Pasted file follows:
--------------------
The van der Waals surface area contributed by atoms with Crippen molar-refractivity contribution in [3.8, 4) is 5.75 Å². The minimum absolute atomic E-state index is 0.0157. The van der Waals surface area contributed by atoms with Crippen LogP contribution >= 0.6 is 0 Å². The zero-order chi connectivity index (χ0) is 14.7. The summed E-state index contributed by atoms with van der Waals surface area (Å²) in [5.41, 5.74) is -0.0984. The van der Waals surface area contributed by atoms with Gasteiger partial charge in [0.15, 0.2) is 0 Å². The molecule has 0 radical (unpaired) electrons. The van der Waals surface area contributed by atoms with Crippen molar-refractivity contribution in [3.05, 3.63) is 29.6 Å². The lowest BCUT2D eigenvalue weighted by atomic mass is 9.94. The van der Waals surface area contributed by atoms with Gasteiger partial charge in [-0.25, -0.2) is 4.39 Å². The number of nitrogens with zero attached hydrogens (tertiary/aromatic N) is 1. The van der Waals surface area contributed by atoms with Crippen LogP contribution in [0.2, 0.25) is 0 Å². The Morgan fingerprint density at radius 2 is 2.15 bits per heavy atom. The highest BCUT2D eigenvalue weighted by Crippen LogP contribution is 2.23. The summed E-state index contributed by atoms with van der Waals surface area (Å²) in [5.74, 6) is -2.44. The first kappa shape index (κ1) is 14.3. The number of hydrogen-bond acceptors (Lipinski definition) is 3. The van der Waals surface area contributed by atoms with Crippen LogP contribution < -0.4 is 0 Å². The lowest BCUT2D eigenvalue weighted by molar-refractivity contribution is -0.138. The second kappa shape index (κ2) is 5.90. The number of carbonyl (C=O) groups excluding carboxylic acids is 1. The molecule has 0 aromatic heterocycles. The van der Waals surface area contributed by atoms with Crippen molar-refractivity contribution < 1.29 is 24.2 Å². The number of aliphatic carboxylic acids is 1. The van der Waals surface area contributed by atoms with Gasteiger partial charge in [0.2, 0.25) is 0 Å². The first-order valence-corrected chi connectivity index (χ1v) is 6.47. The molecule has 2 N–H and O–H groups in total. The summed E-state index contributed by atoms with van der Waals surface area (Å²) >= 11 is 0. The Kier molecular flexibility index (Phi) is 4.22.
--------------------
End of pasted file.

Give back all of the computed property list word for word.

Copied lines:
The van der Waals surface area contributed by atoms with Crippen molar-refractivity contribution in [3.8, 4) is 5.75 Å². The minimum absolute atomic E-state index is 0.0157. The van der Waals surface area contributed by atoms with Crippen LogP contribution >= 0.6 is 0 Å². The zero-order chi connectivity index (χ0) is 14.7. The summed E-state index contributed by atoms with van der Waals surface area (Å²) in [5.41, 5.74) is -0.0984. The van der Waals surface area contributed by atoms with Gasteiger partial charge in [0.15, 0.2) is 0 Å². The molecule has 0 radical (unpaired) electrons. The van der Waals surface area contributed by atoms with Crippen molar-refractivity contribution in [3.05, 3.63) is 29.6 Å². The lowest BCUT2D eigenvalue weighted by atomic mass is 9.94. The van der Waals surface area contributed by atoms with Gasteiger partial charge in [-0.25, -0.2) is 4.39 Å². The number of nitrogens with zero attached hydrogens (tertiary/aromatic N) is 1. The van der Waals surface area contributed by atoms with Crippen LogP contribution in [0.2, 0.25) is 0 Å². The Morgan fingerprint density at radius 2 is 2.15 bits per heavy atom. The highest BCUT2D eigenvalue weighted by Crippen LogP contribution is 2.23. The summed E-state index contributed by atoms with van der Waals surface area (Å²) in [5.74, 6) is -2.44. The first kappa shape index (κ1) is 14.3. The number of hydrogen-bond acceptors (Lipinski definition) is 3. The van der Waals surface area contributed by atoms with Crippen LogP contribution < -0.4 is 0 Å². The lowest BCUT2D eigenvalue weighted by molar-refractivity contribution is -0.138. The second kappa shape index (κ2) is 5.90. The number of carbonyl (C=O) groups excluding carboxylic acids is 1. The molecule has 0 aromatic heterocycles. The van der Waals surface area contributed by atoms with Crippen molar-refractivity contribution < 1.29 is 24.2 Å². The number of aliphatic carboxylic acids is 1. The van der Waals surface area contributed by atoms with Gasteiger partial charge in [0.2, 0.25) is 0 Å². The first-order valence-corrected chi connectivity index (χ1v) is 6.47. The molecule has 2 N–H and O–H groups in total. The summed E-state index contributed by atoms with van der Waals surface area (Å²) >= 11 is 0. The Kier molecular flexibility index (Phi) is 4.22.